I hope that this finds you all well. I wanted to share some thoughts on my visit to Warwick Medical School a few weeks ago. I was invited to go and speak at Warwick Medical School’s Mindfulness Society by Dr Majid Kahn (who was kind enough to write a blog about teaching mindfulness on here a few months ago). In particular Majid had asked me to talk about compassion, its relation to mindfulness and its importance in studying and health care practice.
I started by talking about what I consider to the be the ‘compassion imperative’ in higher education more broadly and then in health professional education specifically. If, in education, the mind is being taught to the exclusion of the heart, and I know I am not alone in thinking that it is, this is not only a problem for those who choose to study to become a health or social care professional. I therefore wanted to establish the breadth of the issue from the outset.
I then talked about what contemplative pedagogy is. The issue of how we teach health care professionals to become compassionate care givers is an area where I strongly believe (and hope over time to evidence) that contemplative pedagogy can make a very valuable contribution to students learning. I therefore used several contemplative exercises during the evening to provide a glimpse of an alternative way of understanding and getting in touch with compassion that goes beyond conceptual understanding which in isolation risks reducing compassion to another key performance indicator (these exercises are detailed in the slides below). I also gave a brief description of the course I have developed here at Essex called ‘Developing as a Compassionate Pracitioner’ to provide a practical example of how contemplative pedgaogy can be applied.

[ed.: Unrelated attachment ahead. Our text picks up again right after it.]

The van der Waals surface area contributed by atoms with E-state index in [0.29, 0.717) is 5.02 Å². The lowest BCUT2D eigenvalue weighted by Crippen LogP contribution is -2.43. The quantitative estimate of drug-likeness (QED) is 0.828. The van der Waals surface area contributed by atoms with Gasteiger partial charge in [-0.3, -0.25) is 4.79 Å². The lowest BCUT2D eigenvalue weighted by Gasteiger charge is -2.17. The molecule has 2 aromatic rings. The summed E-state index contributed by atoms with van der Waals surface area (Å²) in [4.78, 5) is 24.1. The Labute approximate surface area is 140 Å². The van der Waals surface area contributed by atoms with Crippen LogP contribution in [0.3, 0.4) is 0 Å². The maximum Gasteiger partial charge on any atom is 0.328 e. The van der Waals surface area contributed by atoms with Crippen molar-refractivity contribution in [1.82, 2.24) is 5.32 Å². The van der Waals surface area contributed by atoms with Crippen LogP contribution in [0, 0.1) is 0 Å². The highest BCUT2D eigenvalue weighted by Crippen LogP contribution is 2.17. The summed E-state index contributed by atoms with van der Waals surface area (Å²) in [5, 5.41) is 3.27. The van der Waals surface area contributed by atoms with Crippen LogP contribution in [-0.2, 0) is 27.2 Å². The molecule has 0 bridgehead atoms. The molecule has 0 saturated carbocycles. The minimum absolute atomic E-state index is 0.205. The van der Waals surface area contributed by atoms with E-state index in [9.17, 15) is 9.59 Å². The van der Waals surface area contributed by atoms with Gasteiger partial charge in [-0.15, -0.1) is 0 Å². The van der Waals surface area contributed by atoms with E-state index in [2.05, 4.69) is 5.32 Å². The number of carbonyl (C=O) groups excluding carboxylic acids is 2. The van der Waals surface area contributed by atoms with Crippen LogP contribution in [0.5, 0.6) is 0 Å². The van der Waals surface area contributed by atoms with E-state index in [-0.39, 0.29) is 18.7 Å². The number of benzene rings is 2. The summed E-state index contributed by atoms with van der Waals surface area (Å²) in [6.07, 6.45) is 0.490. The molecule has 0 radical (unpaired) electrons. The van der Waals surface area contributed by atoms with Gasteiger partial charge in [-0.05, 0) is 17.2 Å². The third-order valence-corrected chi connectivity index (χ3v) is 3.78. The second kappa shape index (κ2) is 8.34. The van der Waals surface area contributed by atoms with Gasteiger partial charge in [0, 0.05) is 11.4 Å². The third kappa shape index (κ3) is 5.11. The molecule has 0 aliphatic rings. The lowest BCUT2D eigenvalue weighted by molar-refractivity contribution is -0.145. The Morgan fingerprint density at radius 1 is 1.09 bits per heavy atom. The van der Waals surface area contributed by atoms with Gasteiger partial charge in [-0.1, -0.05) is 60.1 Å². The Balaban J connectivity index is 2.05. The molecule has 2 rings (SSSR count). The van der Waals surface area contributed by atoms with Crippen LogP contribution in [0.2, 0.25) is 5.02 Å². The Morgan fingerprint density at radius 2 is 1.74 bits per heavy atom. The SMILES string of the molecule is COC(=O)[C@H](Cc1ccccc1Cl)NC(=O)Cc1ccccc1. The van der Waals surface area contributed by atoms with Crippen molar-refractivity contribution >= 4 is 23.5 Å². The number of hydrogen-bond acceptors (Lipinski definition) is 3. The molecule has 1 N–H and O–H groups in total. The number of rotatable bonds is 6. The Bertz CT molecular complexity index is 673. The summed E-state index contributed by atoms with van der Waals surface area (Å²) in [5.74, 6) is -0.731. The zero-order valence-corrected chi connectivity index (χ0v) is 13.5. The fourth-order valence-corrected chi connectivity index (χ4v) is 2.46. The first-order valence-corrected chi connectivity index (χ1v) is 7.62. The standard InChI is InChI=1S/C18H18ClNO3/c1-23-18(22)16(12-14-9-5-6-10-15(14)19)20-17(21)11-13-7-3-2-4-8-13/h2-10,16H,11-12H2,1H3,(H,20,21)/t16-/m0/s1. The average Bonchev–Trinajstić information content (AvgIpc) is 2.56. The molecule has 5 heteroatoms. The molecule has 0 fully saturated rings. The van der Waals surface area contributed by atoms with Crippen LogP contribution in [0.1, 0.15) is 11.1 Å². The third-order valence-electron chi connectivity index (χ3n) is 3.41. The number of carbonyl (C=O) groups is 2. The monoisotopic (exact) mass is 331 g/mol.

At Majid’s request I also spoke about compassion in the context of studying, particularly in competitive environments such as medical school. I was surprised by how easy it was to draw on my own experience in this regard and how my own contemplative practice and the insight this has provided has led to a much greater ability to connect and work with others without feeling either threatened by their apparent greatness, or superior due to my own imagined brilliance! In preparing for the talk I noticed how our judgement of others and ourselves is a huge block to compassion – not just because we might not ‘be nice’ but because allowing compassion to develop threatens the very hierarchy we construct.
The discussion during the evening was very interesting. One question that has stayed with me was about whether we need all health professionals to be compasionate. The example given was that a surgeon’s career is defined largely by his technical skill and not compassion. But even more importantly – would you choose a surgeon that was compassionate but was less technically skilled or the one who has the best outcomes but was not compassionate? Whilst my immediate reaction is surely we can have both, I think it raises a really important point.
Here is a PDF of the presentation slides, I also hope to have an audio recording of the evening to share in due course. Many thanks to Majid for asking me.
Telling students to be compassionate is not enough…
I am now off on holiday for a week and plan to stay away from my computer as much as possible! I will respond to comments and questions when I get back.
Warm wishes Caroline
One thought on “Telling students to be compassionate isn’t enough…”
So true. Once a student taps his or her reservoir, it will never run dry. Thanks for the perspective.